The Perfect Enemy | FDA expected to authorize second bivalent booster for risk groups
May 14, 2024

FDA expected to authorize second bivalent booster for risk groups

The policy change would apply to those at highest risk, including people older than 65 and those with weakened immune systems.

A British study suggests that Bangladeshi, Pakistani, Muslim, and Sikh groups tested positive for COVID-19 at higher rates than their White and Christian counterparts during surges driven by the Alpha and Delta variants.

In the observational study, published yesterday in BMJ Medicine, a team led by Office for National Statistics researchers examined COVID-19 rates among more than 39 million people aged 10 years and older in England from September 1, 2020, to May 22, 2021 (Alpha) or May 23 to December 10, 2021 (Delta). Average age was 47 years, and 82% were White.

Changing risk patterns

A total of 14.8% of the study population tested positive for COVID-19 during the study. During the Alpha wave, the fully adjusted relative risks of a positive test were highest among Bangladeshi and Pakistani ethnic groups (rate ratios [RRs] vs the White British group, 1.75 and 1.69, respectively).

Relative to the Christian group, the fully adjusted RRs for COVID-19 among Muslim and Sikh religious groups were 1.51 and 1.64, respectively. Other risk factors for a positive test included social deprivation, disadvantaged socioeconomic status, residence in a nursing home, and low English language proficiency.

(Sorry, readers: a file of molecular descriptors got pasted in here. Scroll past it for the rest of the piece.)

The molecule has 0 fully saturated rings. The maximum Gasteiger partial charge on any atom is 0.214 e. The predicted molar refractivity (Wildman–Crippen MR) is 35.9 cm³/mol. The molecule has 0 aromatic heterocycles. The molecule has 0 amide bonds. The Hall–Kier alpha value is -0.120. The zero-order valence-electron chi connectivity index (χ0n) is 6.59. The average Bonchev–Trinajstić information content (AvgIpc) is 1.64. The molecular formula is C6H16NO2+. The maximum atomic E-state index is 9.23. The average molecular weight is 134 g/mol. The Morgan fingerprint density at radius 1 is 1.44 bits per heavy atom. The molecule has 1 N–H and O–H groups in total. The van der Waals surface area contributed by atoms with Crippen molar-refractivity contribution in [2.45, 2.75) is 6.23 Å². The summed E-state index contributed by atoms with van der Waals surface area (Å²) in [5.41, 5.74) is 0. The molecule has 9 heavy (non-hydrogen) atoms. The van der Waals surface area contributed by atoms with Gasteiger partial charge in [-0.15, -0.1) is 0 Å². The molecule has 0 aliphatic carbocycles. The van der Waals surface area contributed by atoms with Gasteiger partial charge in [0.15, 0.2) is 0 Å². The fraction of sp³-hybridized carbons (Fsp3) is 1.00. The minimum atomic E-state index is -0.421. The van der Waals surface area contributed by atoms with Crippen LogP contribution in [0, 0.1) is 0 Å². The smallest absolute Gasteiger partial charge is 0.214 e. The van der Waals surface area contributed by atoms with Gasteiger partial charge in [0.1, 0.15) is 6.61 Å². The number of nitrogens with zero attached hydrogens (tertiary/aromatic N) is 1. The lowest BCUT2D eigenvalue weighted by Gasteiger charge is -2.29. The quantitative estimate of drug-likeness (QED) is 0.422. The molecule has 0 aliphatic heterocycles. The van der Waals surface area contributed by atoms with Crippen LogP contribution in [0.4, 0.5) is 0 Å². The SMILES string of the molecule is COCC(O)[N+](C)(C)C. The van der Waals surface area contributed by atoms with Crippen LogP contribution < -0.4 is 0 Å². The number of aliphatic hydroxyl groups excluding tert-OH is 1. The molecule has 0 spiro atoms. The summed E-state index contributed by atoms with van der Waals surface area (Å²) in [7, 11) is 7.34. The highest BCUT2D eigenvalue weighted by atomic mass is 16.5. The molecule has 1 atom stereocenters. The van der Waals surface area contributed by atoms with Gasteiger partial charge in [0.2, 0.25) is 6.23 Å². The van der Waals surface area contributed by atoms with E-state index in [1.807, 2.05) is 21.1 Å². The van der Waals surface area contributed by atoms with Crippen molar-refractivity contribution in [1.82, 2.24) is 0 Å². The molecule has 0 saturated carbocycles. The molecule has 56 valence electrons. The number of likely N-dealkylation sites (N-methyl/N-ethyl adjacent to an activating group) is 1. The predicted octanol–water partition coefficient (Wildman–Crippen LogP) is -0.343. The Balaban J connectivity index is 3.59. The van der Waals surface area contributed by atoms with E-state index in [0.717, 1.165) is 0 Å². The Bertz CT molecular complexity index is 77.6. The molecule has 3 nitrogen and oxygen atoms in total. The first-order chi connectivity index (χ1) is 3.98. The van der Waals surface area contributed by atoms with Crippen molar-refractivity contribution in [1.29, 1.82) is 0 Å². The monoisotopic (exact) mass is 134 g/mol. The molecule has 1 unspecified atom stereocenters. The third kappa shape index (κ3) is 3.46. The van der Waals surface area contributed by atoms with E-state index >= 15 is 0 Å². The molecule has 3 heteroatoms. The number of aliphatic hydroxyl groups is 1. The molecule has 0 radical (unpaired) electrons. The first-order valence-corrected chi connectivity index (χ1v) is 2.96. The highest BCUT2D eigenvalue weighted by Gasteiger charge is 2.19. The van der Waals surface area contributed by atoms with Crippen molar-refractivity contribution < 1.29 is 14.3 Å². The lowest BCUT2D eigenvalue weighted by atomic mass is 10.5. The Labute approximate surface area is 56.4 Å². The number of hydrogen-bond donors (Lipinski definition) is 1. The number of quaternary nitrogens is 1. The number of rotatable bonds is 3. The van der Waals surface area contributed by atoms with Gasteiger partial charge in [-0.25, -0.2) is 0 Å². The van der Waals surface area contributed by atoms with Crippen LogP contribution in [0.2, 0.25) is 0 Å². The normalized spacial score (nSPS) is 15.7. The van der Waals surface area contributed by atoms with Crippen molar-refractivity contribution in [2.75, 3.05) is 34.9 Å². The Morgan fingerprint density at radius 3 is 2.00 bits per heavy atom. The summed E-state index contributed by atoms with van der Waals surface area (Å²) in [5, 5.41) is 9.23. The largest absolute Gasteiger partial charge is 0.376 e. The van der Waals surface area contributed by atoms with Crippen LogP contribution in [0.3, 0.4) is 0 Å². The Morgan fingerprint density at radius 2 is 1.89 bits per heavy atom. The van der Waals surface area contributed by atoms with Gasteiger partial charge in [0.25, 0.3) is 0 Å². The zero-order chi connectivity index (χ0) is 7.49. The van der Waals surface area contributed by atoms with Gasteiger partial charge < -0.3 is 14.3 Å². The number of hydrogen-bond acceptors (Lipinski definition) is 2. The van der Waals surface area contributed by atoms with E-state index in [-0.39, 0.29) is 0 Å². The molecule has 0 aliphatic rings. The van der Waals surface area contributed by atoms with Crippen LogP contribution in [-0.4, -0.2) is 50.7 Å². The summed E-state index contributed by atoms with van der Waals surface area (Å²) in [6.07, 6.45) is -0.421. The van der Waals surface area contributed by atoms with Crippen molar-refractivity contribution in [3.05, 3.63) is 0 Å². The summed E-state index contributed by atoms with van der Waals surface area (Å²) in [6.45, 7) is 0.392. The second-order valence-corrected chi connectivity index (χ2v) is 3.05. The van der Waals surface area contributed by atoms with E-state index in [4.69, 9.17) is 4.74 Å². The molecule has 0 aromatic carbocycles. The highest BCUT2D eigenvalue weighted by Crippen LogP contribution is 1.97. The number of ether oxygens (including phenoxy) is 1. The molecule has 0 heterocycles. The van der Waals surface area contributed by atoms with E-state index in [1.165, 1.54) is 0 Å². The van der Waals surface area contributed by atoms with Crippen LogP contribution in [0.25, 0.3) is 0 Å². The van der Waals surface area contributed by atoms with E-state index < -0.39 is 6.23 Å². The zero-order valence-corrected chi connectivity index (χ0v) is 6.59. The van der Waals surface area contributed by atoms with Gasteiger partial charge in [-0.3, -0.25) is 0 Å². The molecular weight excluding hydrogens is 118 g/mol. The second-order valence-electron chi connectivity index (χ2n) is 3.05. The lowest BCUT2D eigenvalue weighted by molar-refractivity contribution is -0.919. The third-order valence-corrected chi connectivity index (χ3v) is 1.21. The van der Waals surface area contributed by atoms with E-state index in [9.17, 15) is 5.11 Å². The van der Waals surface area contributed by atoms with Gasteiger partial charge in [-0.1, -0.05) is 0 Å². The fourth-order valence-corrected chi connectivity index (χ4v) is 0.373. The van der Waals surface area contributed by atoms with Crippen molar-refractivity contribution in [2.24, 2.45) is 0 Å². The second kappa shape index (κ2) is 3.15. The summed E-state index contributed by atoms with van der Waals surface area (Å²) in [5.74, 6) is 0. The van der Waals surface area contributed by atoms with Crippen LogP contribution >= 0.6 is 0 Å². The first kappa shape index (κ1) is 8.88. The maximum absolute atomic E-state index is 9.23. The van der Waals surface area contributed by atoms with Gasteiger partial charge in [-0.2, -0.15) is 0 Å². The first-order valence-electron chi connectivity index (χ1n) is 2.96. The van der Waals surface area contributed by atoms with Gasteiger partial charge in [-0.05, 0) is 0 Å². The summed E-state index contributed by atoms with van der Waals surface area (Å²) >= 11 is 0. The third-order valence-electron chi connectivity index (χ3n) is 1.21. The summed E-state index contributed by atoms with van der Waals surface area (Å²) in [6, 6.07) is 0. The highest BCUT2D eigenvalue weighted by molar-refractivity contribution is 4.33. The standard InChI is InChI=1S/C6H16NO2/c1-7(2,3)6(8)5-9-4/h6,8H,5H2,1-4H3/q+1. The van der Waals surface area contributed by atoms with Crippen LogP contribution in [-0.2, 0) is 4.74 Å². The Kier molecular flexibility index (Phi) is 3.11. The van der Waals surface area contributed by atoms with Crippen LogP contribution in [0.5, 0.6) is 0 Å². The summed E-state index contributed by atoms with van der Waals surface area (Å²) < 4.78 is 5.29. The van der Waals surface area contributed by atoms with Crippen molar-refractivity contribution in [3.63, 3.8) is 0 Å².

The disparities among groups varied over time, with an increased relative risk of positivity among Christian, White British, socioeconomically advantaged, and nondisabled people during the Delta wave.

“Changes in the rate ratios observed in wave three compared with wave two could also be due to changes in testing behaviours in response to rollout of vaccination, changes in the perceived risk of infection or reinfection, and policy changes related to isolation periods and compensation after testing positive for SARS-CoV-2,” they wrote.

In a related editorial, Felix Chilunga, PhD, and Charles Agyemang, PhD, both of Amsterdam University Medical Centres, called for identification of the reasons behind the decline in risk among disadvantaged populations during the Delta wave. “Answers to these questions might help policymakers in the United Kingdom with the necessary tools to institute relevant public health interventions,” they wrote.